We would like to acknowledge the lands of Gadigal people of the Eora Nation, the
traditional custodians of the land on which Nimrod Theatre Company made its work. 


The First Iteration

NIMROD 50 Collection – an extensive and exciting collection of previously unpublished, out of print or never published works celebrating 50 years since the founding of the Nimrod Theatre Company in 1970. We will be adding to the first group of plays published below in the future – and in all we hope to add or return nearly 50 works to the canon; some republished, some refurbished and some never before seen. These plays, by hugely significant writers, add to our rich and detailed understanding of ourselves and our theatrical inheritance. 

The Nimrod Legacy

The influence of Nimrod looms large over Australian and especially Sydney theatre, even still. Luminaries from the company go on to found hugely significant endeavours, and the works from that time electrified audiences and spoke boldly, sometimes even crudely, in ‘our’ voice, an Australian voice – not the received pronunciation of a distant coloniser and its apparently staid theatrical institutions. It is easy to forget how radical this was, and how almost nothing of what we are now familiar with as the architecture of new writing and playwriting generally, existed.

There are some excellent studies (and the occasional autopsy) of the final days of Nimrod as the ambitious collectivism of the artistic group, perhaps inevitably, found its end. This Collection is not concerned with politics, power or personalities. This is (and indeed all our work at Australian Plays) about the playwrights – those central crafts-people working to drive the incredible output – especially of the early years of Nimrod. There was no formal training, no playwriting workshops or development structures – this was an industry making itself, consciously and unconsciously crafting an idea of what Australian theatre might be.

Whilst Nimrod is well known for its exciting international premieres or Australianised versions of classics, it is the bawdy, vaudeville-boxing-tent energy of Australia’s theatrical pioneers that drove its sprit – and ultimately that meant the creation of NEW work. Nimrod produced over 100 new Australian plays during its 18 years of existence across multiple venues. Of those, only approximately 50 were ever published and of those, only 20 remain in print. What was published – whilst undoubtedly more often than not the most exciting or impactful works – doesn’t represent the true breadth and boldness of Nimrod’s programming – the place of First Nations work, queer cabaret and female writers. This Collection aims to address the imbalance.

Though ground-breaking when they did happen, the few First Nations works, queer and artists speak to systemic issues still being dealt with by Australian theatre. And this shows in what was published, what was celebrated, what is remembered – an unconscious forgetting of the smaller or pricklier works, things that might not have been able to be published or for myriad reasons have fallen away – out-of-print or never-in-print.

Despite this, the fact that we have such an extraordinary archive of published plays at all is a testament to the tenacity and care of Currency Press, Yackandandah Press and others – who recognised the nascent new writing and to sought it out. We owe them a debt, not just on which we built this collection but in general for the effort and time invested over so many years in keeping the published works alive. Thank you.

It must also be noted that some of the works that seem to be Nimrod world premieres in fact had their first seasons at other exciting, impactful companies like La Mama in Melbourne – and it speaks to the communication and connection between these theatres, the artistic directors and playwrights across the country that this conversation, these multiple productions happened so often. Food for thought for our current landscape.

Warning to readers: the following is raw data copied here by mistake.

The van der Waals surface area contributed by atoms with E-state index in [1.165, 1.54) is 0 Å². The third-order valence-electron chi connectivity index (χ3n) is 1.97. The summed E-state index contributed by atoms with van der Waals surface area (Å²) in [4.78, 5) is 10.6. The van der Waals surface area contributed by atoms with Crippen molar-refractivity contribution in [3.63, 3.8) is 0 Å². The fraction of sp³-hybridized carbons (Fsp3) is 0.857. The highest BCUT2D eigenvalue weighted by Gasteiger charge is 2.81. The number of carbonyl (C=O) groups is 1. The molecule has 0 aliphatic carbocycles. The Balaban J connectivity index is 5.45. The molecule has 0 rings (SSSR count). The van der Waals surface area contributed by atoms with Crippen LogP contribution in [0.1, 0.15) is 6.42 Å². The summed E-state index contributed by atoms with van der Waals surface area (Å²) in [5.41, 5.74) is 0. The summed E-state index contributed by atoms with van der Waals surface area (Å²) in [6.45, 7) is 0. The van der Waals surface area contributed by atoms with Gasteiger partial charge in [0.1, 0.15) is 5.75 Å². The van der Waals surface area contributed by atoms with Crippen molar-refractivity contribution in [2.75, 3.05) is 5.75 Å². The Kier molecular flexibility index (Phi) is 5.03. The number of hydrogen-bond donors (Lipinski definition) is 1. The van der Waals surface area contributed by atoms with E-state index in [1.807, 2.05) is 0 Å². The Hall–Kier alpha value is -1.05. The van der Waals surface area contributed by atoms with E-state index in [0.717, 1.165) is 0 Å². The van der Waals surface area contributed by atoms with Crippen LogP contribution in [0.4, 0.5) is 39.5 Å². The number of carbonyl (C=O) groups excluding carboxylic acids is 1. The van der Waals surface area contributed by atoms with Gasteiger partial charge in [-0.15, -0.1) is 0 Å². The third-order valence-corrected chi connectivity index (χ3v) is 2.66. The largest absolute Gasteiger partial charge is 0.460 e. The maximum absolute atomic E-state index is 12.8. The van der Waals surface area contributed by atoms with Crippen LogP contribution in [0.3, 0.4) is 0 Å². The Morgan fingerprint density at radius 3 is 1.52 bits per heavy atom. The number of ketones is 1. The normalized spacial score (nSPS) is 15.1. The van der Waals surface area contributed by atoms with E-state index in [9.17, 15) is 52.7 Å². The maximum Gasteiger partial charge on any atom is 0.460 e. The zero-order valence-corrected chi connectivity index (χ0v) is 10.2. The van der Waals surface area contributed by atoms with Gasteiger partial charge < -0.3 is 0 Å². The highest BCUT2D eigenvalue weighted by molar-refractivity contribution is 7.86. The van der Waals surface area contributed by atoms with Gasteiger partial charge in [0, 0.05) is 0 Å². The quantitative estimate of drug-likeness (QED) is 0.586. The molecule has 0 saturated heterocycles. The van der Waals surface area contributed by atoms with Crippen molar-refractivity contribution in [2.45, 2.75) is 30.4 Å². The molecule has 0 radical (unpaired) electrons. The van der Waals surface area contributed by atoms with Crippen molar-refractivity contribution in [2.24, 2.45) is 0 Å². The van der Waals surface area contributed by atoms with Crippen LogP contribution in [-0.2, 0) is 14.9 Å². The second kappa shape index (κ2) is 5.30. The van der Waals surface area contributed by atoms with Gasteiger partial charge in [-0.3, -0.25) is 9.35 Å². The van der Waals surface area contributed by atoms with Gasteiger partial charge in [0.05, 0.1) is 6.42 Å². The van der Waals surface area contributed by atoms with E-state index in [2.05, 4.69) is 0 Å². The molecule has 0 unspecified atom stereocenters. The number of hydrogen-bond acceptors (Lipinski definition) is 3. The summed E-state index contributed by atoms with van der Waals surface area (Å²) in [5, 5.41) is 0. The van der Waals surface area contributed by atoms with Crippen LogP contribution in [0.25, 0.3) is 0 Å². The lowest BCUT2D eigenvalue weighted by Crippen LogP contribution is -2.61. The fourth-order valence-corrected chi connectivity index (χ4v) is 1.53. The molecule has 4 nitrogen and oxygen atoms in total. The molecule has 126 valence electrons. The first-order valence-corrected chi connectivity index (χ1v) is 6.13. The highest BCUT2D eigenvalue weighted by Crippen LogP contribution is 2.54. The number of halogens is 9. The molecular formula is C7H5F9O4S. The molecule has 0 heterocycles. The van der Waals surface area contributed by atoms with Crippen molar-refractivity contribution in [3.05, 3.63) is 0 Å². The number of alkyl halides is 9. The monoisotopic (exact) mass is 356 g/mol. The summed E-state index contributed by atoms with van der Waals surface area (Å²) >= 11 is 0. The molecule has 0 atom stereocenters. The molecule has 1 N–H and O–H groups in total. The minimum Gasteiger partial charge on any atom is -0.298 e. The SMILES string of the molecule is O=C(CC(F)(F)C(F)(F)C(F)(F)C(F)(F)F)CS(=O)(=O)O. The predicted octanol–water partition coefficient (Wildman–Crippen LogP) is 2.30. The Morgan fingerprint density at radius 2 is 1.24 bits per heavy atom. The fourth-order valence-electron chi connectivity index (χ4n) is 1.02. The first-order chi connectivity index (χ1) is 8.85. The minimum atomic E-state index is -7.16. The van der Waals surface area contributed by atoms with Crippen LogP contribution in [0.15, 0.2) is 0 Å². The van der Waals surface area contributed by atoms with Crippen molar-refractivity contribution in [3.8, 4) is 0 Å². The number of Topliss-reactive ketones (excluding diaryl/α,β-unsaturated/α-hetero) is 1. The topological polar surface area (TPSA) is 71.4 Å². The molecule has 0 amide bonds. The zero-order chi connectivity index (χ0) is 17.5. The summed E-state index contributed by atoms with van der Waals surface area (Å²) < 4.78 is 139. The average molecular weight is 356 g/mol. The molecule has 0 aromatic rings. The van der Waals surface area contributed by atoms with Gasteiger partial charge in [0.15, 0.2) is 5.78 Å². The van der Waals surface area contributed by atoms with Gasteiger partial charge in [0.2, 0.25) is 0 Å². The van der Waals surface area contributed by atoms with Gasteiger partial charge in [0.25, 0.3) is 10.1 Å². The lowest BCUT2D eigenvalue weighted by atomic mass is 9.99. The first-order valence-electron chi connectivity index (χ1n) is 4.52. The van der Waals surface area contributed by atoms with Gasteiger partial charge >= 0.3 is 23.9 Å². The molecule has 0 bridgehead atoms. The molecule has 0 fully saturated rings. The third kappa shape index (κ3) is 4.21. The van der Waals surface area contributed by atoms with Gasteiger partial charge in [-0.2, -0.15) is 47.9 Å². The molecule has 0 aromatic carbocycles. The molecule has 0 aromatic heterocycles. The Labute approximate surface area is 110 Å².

A Dramaturgical Process?

When I ask writers and directors from the time what the ‘process’ was for new writing, many wince or shift in their seat. There is a discomfort (perhaps uniquely Australian) in the idea of structures or systems, in study or seriousness – and I get an answer roughly like ‘there was no process, scripts were written and read and if we liked them we’d meet for a drink and start rehearsals.’ Despite the understandable discomfort with post-hoc attempts to ascribe a dramaturgy to what was essentially begun as an organic process amongst peers – patterns emerge. This rigorous but relaxed method produced work, at staggering (and perhaps ultimately unsustainable) volume – they MADE plays and TOURED plays – no prizes, no endless developments or commissions without intention to produce – plays made real. And audiences loved it.

It has been a labour of love for us at Australian Plays – taking more than two and a half years and stretching across State archives, dusty attics, private collections and of course the memories, manuscripts and musings of the playwrights and artists themselves. Whilst many are sadly no longer with us – we hope this Collection reminds us all of the strength and impact of this theatrical legacy and the rich and deep nature of our playwriting culture. This is just one corner of the tapestry of our theatre – but we hope by adding a few strands, we can see a bigger and more human picture.


John Kachoyan

Literary Manager, Australian Plays (2018 – 2020)

September 2020

A Message From Katharine Brisbane

This program will prove a major asset to those who work in, study or just enjoy the theatre of this country. It addresses the biggest hurdle to original work, even today: an understanding of, and interest in, our cultural history.

It was the 1920s, in the aftermath of the Great War, when we began to explore for the first time how the concept of being Australian (as opposed to British) might be expressed. And it took another fifty years before the post-World War II baby boomers reached their majority and set about making us a different Australia. The arrival of an Australian-born-and-bred theatre was a part of that.

Nimrod 50 gives a comprehensive picture of the aspiring writers from all states who answered Nimrod’s call; and will be followed by other collections for a similar purpose . Together they will be a vital social way for us to engage today’s minds in the task of building the miscellany into a received store of national drama of the kind on which other countries so gratefully depend.